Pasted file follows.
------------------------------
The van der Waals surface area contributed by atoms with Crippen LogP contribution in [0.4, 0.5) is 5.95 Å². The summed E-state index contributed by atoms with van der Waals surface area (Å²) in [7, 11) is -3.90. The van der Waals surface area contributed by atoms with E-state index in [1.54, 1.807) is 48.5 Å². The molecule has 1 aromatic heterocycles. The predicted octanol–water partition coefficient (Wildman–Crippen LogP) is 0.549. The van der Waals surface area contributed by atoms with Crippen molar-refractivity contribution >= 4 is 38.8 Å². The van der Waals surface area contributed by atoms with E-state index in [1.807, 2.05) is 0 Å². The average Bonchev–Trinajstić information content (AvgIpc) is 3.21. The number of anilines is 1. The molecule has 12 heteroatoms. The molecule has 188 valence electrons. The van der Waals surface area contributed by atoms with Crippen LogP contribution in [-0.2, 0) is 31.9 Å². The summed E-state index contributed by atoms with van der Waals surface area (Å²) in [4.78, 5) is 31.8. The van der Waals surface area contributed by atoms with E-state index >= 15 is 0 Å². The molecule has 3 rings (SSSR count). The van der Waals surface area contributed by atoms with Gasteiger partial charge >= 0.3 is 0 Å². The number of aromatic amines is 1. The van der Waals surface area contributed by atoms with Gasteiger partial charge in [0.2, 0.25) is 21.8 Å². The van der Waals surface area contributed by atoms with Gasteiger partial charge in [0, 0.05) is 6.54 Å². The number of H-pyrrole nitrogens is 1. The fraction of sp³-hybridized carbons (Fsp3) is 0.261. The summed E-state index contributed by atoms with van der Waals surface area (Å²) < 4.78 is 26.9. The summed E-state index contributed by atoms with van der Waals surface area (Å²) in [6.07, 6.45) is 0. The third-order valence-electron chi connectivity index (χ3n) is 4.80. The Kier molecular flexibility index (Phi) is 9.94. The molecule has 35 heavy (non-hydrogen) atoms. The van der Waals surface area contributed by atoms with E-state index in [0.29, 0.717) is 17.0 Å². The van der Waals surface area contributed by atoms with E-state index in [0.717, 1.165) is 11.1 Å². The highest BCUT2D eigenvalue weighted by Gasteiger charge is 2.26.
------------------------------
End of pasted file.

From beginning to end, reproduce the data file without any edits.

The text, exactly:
The van der Waals surface area contributed by atoms with Crippen LogP contribution in [0.4, 0.5) is 5.95 Å². The summed E-state index contributed by atoms with van der Waals surface area (Å²) in [7, 11) is -3.90. The van der Waals surface area contributed by atoms with E-state index in [1.54, 1.807) is 48.5 Å². The molecule has 1 aromatic heterocycles. The predicted octanol–water partition coefficient (Wildman–Crippen LogP) is 0.549. The van der Waals surface area contributed by atoms with Crippen molar-refractivity contribution >= 4 is 38.8 Å². The van der Waals surface area contributed by atoms with E-state index in [1.807, 2.05) is 0 Å². The average Bonchev–Trinajstić information content (AvgIpc) is 3.21. The number of anilines is 1. The molecule has 12 heteroatoms. The molecule has 188 valence electrons. The van der Waals surface area contributed by atoms with Crippen LogP contribution in [-0.2, 0) is 31.9 Å². The summed E-state index contributed by atoms with van der Waals surface area (Å²) in [4.78, 5) is 31.8. The van der Waals surface area contributed by atoms with E-state index >= 15 is 0 Å². The molecule has 3 rings (SSSR count). The van der Waals surface area contributed by atoms with Gasteiger partial charge >= 0.3 is 0 Å². The number of aromatic amines is 1. The van der Waals surface area contributed by atoms with Gasteiger partial charge in [0.2, 0.25) is 21.8 Å². The van der Waals surface area contributed by atoms with Gasteiger partial charge in [0, 0.05) is 6.54 Å². The number of H-pyrrole nitrogens is 1. The fraction of sp³-hybridized carbons (Fsp3) is 0.261. The summed E-state index contributed by atoms with van der Waals surface area (Å²) < 4.78 is 26.9. The summed E-state index contributed by atoms with van der Waals surface area (Å²) in [6.07, 6.45) is 0. The third-order valence-electron chi connectivity index (χ3n) is 4.80. The Kier molecular flexibility index (Phi) is 9.94. The molecule has 35 heavy (non-hydrogen) atoms. The van der Waals surface area contributed by atoms with E-state index in [0.29, 0.717) is 17.0 Å². The van der Waals surface area contributed by atoms with E-state index in [0.717, 1.165) is 11.1 Å². The highest BCUT2D eigenvalue weighted by Gasteiger charge is 2.26.